Fifty-Fifty is the name of a private home in the Strijp-R district on the outskirts of Eindhoven, in the Netherlands. Studioninedots, an architectural practice founded in Amsterdam in 2011 by Albert Herder, Vincent van der Klei, Arie van der Neut and Metin van Zijl, wanted to express the concept underlying the whole project: a balanced subdivision between inside and outside, which does not look like a division but appears to be a single hybrid place. More simply put, a new typological approach to living that makes the most of the interaction between people and nature.
A fluid transition between inside and outside is a popular trend all over the world these days, and Studioninedots made its own contribution, on the basis of a specific request from the clients, who wanted to live in a minimalist environment that would be free of objects but strongly connected with nature. In this regard, they say in a note for the press that: “Studioninedots sought to investigate a rather radical translation of the view that living and outdoor functions are equally important”.
Studioninedots took advantage of the opportunity offered by the Villa Fifty-Fifty project to study and expand their research in the area of the transparent home. And so the omnipresent glass takes on the task of encouraging a visual relationship between the greenery and the spaces inside the home, without giving up the essential thermal insulation. To give form to this hybrid idea, the architects created a double-height tower surrounded by a series of smaller, single-height volumes. These are separate but connected by a shared roof, with openings at certain carefully chosen points to diversify the spaces below it.
The layout of the home clearly reveals how the space is divided into square blocks allocated to a variety of specific functions: bathrooms, open garden, half-covered garden with living area, dining room surrounded by greenery, storage area. Studioninedots did not want to position the blocks in the conventional way, but organised the various different functions on the basis of an apparently random layout that induces us to rethink the way we organise our everyday lives on the basis of a more active, exploratory, interactive logic. The result is a house that is developed in and with the garden, or rather, through the garden. A design expedient that underlines the building’s relationship with the landscape, in a mosaic of connections between open and closed, between inside and outside, without defining exactly where one ends and the other begins.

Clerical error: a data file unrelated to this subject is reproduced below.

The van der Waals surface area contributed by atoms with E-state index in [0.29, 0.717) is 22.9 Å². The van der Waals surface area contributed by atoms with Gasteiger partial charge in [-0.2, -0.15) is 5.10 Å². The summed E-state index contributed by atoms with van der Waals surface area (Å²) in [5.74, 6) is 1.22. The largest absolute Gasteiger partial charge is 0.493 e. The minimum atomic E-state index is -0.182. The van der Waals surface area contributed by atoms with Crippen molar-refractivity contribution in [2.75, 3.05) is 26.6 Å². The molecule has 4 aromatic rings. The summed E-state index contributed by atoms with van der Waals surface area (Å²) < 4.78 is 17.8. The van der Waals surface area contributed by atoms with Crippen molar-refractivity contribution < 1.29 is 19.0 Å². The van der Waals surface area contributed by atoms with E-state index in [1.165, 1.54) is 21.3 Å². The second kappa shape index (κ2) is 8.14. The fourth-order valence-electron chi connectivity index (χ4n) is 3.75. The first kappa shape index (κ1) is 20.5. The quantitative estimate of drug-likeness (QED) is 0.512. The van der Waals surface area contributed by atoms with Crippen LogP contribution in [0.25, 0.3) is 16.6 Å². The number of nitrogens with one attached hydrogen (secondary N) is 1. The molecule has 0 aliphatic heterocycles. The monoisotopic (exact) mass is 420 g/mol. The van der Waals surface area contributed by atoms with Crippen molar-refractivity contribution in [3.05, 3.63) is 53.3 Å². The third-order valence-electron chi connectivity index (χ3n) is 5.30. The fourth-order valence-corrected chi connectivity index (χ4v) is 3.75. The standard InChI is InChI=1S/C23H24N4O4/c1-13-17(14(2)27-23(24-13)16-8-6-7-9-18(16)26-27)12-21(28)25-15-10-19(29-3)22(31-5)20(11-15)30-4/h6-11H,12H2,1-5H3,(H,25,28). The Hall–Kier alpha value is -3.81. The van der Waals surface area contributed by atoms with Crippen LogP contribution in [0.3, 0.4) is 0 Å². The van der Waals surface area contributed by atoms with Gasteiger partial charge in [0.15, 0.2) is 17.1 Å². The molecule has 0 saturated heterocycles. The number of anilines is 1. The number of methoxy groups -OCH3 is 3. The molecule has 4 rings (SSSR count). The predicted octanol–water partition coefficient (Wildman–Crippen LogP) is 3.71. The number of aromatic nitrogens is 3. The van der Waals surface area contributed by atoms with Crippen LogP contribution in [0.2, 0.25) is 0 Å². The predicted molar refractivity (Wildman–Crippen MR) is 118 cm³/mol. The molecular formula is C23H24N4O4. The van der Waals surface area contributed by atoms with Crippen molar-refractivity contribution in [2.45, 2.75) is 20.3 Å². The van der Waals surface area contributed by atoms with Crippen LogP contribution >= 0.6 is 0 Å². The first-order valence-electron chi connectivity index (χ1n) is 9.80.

The shared family spaces and the parents’ spaces are on the ground floor, while the girls’ rooms are in the little tower, designed to be self-contained.
The entrance opens onto a green open space which, on closer inspection, turns out to be divided into smaller areas, little squares which are similar in size but each have their own atmosphere, with different lighting depending on the windows, materials and colours, contributing to the dynamic, constant transition from one space to the next.
The materials employed in the project express an industrial atmosphere inspired by the neighbourhood, sharing a palette of greys with varying textures. Studioninedots identifies four volumes featuring truly unusual materials: the master bathroom clad with flagstones; the bedroom and office with their walls covered with glazed tiles; the round shed fashioned from semi-transparent corrugated polycarbonate, and the tower, wrapped in polished aluminium subtly reflecting the landscape around it, creating an almost camouflaged surface.
Villa Fifty-Fifty, with its omnipresent garden and vaguely industrial look, is the perfect way to bring together, and not only metaphorically, the industrial heritage of the neighbourhood around it and the nearby forests.
Project information Villa Fifty-Fifty
GFA: 240 m2
Location: Strijp-R, Eindhoven, NL
Design-completion: 2018 – 2020
Lead architects: Metin van Zijl, Jurjen van der Horst
Design team: Albert Herder, Vincent van der Klei, Arie van der Neut, Metin van Zijl, Leire Baraja Rodriquez, Ruben Visser, Laura Berasaluce
Contractor: Buytels Bouwbedrijf
Images: Frans Parthesius